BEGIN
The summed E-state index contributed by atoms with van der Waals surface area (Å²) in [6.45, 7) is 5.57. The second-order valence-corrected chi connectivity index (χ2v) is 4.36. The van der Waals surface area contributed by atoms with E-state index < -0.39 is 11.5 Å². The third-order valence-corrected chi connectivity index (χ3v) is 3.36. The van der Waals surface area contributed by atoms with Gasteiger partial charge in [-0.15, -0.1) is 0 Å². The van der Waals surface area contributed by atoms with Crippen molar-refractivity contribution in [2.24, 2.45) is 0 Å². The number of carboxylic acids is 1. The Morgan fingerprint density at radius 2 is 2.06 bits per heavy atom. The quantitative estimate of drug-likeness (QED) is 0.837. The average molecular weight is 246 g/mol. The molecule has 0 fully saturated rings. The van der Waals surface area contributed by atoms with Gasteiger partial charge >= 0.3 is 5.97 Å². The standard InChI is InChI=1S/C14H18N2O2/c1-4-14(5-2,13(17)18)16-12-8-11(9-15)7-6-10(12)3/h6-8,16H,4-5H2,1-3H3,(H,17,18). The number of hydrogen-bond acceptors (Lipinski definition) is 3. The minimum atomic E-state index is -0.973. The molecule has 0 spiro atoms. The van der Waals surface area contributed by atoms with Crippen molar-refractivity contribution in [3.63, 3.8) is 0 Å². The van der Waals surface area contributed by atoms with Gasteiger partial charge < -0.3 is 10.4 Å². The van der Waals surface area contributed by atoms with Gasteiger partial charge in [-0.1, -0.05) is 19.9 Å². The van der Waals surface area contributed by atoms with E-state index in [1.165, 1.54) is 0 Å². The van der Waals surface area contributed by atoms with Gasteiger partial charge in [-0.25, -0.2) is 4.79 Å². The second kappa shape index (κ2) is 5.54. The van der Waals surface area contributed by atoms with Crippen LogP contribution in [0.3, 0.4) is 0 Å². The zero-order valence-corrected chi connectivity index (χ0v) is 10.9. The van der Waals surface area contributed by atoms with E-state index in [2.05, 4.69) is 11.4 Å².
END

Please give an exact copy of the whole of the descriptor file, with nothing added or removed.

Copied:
The summed E-state index contributed by atoms with van der Waals surface area (Å²) in [6.45, 7) is 5.57. The second-order valence-corrected chi connectivity index (χ2v) is 4.36. The van der Waals surface area contributed by atoms with E-state index < -0.39 is 11.5 Å². The third-order valence-corrected chi connectivity index (χ3v) is 3.36. The van der Waals surface area contributed by atoms with Gasteiger partial charge in [-0.15, -0.1) is 0 Å². The van der Waals surface area contributed by atoms with Crippen molar-refractivity contribution in [2.24, 2.45) is 0 Å². The number of carboxylic acids is 1. The Morgan fingerprint density at radius 2 is 2.06 bits per heavy atom. The quantitative estimate of drug-likeness (QED) is 0.837. The average molecular weight is 246 g/mol. The molecule has 0 fully saturated rings. The van der Waals surface area contributed by atoms with Gasteiger partial charge >= 0.3 is 5.97 Å². The standard InChI is InChI=1S/C14H18N2O2/c1-4-14(5-2,13(17)18)16-12-8-11(9-15)7-6-10(12)3/h6-8,16H,4-5H2,1-3H3,(H,17,18). The number of hydrogen-bond acceptors (Lipinski definition) is 3. The minimum atomic E-state index is -0.973. The molecule has 0 spiro atoms. The van der Waals surface area contributed by atoms with Crippen molar-refractivity contribution in [3.63, 3.8) is 0 Å². The van der Waals surface area contributed by atoms with Gasteiger partial charge < -0.3 is 10.4 Å². The van der Waals surface area contributed by atoms with Gasteiger partial charge in [-0.1, -0.05) is 19.9 Å². The van der Waals surface area contributed by atoms with E-state index in [1.165, 1.54) is 0 Å². The van der Waals surface area contributed by atoms with Gasteiger partial charge in [-0.25, -0.2) is 4.79 Å². The second kappa shape index (κ2) is 5.54. The van der Waals surface area contributed by atoms with Crippen LogP contribution in [0.3, 0.4) is 0 Å². The zero-order valence-corrected chi connectivity index (χ0v) is 10.9. The van der Waals surface area contributed by atoms with E-state index in [2.05, 4.69) is 11.4 Å².